NASA's Budget For 2017 Has Passed A Huge Hurdle

Capito Hill. Orhan Cam/Shutterstock

Good news future Mars explorers! NASA's budget for next year passed through the Republican-led Commerce, Science, and Transportation Committee last Wednesday, after being approved by the House of Representatives earlier this year. 

The budget will now have to be voted by the whole Senate and then signed into law by President Obama. If the $19.5-billion budget for 2017 is approved in full, it will be a crucial stepping stone on our way to Mars.

In the bill's text, approved by the committee, there is a considerable slice to be used for the Orion module and the Space Launch System, which are the capsule and the rocket that will in the next 25 years take a crew to the Red Planet.

“Fifty-five years after President Kennedy challenged the nation to put a man on the moon, the Senate is challenging NASA to put humans on Mars. The priorities that we’ve laid out for NASA in this bill mark the beginning of a new era of American spaceflight,” Democratic Senator Bill Nelson said in a statement from the committee.

There were worries that the whole US science budget would be frozen and used in the latest political machinations, so it’s great to see a bipartisan consensus on the importance of NASA’s work. This is pretty crucial in an election year.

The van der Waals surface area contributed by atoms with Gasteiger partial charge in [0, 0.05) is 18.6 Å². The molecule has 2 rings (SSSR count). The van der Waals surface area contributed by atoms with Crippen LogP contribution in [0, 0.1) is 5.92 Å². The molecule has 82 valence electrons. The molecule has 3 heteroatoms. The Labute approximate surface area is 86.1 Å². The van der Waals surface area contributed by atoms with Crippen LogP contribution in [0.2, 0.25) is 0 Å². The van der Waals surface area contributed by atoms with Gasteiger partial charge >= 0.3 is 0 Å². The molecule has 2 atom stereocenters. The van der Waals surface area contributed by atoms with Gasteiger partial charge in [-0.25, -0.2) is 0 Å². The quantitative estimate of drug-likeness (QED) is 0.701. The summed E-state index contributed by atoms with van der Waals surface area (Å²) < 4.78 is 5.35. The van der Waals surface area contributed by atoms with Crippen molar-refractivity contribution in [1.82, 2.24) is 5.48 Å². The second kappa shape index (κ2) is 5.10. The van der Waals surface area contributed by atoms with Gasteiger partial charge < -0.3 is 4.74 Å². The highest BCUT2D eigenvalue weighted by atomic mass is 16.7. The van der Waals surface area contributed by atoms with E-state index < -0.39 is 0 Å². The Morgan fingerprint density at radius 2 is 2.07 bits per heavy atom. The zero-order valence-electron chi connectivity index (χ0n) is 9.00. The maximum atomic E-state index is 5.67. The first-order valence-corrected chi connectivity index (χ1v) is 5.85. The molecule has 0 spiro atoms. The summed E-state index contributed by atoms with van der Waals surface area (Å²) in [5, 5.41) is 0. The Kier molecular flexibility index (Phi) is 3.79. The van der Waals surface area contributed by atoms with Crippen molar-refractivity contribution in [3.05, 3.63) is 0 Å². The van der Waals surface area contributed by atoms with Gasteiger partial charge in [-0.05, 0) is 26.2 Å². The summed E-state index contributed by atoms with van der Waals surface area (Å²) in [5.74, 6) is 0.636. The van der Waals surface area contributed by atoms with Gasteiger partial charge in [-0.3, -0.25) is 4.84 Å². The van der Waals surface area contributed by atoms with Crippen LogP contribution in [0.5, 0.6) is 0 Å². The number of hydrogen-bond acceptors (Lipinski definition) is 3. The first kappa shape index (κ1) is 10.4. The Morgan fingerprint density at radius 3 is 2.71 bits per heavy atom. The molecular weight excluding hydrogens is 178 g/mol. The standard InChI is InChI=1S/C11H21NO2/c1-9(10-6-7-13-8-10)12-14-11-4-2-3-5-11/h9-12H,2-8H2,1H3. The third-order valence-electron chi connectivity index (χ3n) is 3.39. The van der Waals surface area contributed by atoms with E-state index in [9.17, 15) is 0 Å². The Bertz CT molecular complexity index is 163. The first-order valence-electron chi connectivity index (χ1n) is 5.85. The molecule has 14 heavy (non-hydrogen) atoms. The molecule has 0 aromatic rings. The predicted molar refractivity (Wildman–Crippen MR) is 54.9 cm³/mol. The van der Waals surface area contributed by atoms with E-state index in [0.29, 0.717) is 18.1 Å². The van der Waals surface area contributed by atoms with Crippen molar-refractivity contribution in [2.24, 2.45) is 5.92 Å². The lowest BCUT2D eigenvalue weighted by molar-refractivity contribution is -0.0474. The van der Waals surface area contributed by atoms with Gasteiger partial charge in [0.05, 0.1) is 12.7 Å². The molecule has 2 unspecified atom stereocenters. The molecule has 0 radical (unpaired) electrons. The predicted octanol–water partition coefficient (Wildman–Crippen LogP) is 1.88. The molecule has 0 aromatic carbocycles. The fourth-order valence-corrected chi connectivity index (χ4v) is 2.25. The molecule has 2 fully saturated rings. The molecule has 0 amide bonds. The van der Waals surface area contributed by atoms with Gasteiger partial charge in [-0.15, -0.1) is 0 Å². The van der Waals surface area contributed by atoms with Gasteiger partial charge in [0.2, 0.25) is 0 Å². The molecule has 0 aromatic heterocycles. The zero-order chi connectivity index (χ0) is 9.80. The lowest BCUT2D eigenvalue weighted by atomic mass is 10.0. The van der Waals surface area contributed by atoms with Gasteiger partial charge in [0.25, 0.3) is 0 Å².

“We have seen in the past the importance of stability and predictability in NASA and space exploration – that whenever one has a change in administration, we have seen the chaos that can be caused by the cancellation of major programs,” said Republican Senator Ted Cruz, who chaired the Science, Space and Competitiveness Subcommittee.

“NASA is at a crossroads, and this committee is acting, and I hope the full Congress will act, to ensure stability and predictability going forward.”

Mars is only one part of the budget. The bill also includes provisions to continue the robotic exploration of the Solar System, monitoring Earth’s climate and weather, the launch of new space observatories, and also maintaining the low-Earth orbit work done on the International Space Station.

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